Curing our addiction to scrolling: the interactive mobile experience
Scroll, scroll, scroll.
Or, on a cellphone, flick, flick, flick.
Does this sound familiar?
We’ve become lazy in website and app design, making the user scroll for everything. It was getting worse on desktop computers in recent years. And now it’s absolutely horrific on mobile, because a mobile experience is often just the long, stretched-out version of the desktop experience.
How do we address this on mobile? With a rich, interactive user experience, using all six directions from the screen: left, right, up, down, in (towards the user), and out.
Now there is one mobile convention we’re become accustomed to that does this well: the navigation menu. Often a mobile navigation menu slides in from the side of the screen, temporarily pushing away or covering the main content.
But so much more is possible.
- Reveal more information from the left or right of the screen. And not just a quick animation when switching between screens; I mean using off-screen to the left and right as storage areas for supporting content, and to allow natural left-to-right progression through content and tasks.
- Layer information appropriately. Reveal supporting information in-place, ‘layered’ on top of the content: a small popup; a larger panel; an entire screenful of scrolling information. Make extensive use of depth. The physical screen may be flat, but the experience need not be. (Incidentally, I believe the term ‘flat design’ is incredibly limiting, and not a good reflection of what it means.)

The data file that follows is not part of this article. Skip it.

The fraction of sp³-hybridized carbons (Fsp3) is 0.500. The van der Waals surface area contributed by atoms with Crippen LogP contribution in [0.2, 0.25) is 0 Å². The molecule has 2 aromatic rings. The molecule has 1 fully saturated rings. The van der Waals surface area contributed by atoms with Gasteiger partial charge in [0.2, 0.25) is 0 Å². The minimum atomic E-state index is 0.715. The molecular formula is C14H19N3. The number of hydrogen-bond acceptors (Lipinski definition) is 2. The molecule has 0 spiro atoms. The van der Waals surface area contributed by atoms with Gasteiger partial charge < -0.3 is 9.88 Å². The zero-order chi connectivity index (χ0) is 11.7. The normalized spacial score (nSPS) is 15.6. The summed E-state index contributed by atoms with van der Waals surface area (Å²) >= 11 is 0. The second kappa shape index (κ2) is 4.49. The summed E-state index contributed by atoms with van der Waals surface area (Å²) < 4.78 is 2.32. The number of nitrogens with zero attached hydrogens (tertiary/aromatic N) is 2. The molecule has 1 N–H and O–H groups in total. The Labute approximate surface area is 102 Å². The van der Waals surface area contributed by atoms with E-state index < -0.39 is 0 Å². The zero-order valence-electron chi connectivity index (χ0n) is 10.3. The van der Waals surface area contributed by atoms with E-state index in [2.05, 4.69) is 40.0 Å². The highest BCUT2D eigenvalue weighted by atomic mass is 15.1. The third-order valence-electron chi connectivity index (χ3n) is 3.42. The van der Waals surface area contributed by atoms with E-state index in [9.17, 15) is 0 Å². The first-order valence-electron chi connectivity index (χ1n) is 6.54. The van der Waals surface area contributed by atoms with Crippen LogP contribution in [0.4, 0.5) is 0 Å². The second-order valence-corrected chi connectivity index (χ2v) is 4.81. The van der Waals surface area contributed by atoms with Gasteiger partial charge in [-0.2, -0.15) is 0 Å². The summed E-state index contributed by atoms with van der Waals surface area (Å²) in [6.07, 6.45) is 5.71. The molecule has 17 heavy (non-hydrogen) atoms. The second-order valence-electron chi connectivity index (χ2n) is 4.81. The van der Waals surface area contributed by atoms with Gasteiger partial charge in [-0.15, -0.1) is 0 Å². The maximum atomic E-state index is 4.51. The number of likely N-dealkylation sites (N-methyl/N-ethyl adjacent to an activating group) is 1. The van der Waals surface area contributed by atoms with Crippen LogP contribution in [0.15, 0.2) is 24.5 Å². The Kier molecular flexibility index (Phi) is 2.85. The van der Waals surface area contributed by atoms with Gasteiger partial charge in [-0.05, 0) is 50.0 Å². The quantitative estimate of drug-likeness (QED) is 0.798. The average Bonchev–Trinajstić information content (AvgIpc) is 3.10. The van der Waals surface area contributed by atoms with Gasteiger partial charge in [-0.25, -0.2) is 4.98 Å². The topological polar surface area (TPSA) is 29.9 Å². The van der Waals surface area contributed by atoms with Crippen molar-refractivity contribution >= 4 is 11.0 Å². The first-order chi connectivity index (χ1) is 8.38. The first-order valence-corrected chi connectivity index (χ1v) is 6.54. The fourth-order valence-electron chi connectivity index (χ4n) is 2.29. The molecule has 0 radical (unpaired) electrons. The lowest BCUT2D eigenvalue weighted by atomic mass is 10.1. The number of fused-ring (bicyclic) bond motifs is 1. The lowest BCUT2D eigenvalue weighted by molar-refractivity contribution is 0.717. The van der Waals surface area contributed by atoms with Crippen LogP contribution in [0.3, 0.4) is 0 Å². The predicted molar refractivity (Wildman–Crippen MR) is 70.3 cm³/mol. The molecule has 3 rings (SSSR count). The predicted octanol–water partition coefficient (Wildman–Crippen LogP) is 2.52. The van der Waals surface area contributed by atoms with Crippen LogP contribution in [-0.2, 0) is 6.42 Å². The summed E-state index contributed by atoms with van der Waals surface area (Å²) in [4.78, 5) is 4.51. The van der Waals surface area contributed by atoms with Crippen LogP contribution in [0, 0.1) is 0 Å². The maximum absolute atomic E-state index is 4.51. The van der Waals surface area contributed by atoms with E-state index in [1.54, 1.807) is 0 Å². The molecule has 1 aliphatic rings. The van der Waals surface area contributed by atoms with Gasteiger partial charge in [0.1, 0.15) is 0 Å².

- Use progressive disclosure. Don’t show everything, to everyone, at all times. Provide hints on what’s available, then require interaction in order to reveal that additional content and functionality. Prioritise the most important information and actions for the majority of users.
- Move away from the page-by-page experience. No one thinks in pages. It’s a metaphor we adopted back when we were using terms like The Information Superhighway, and it’s long overdue for a change. Expand objects in-place, perhaps by zooming in for more detail. When a full-screen change is necessary, use animation to visually connect content that stays the same. Expand, slide, reveal. The possibilities are endless.
Most of these concepts are rare in current mobile design. They’ll need careful consideration and an experienced hand to implement them well.
But they represent an extraordinary opportunity for redefining what is meant by an excellent mobile experience.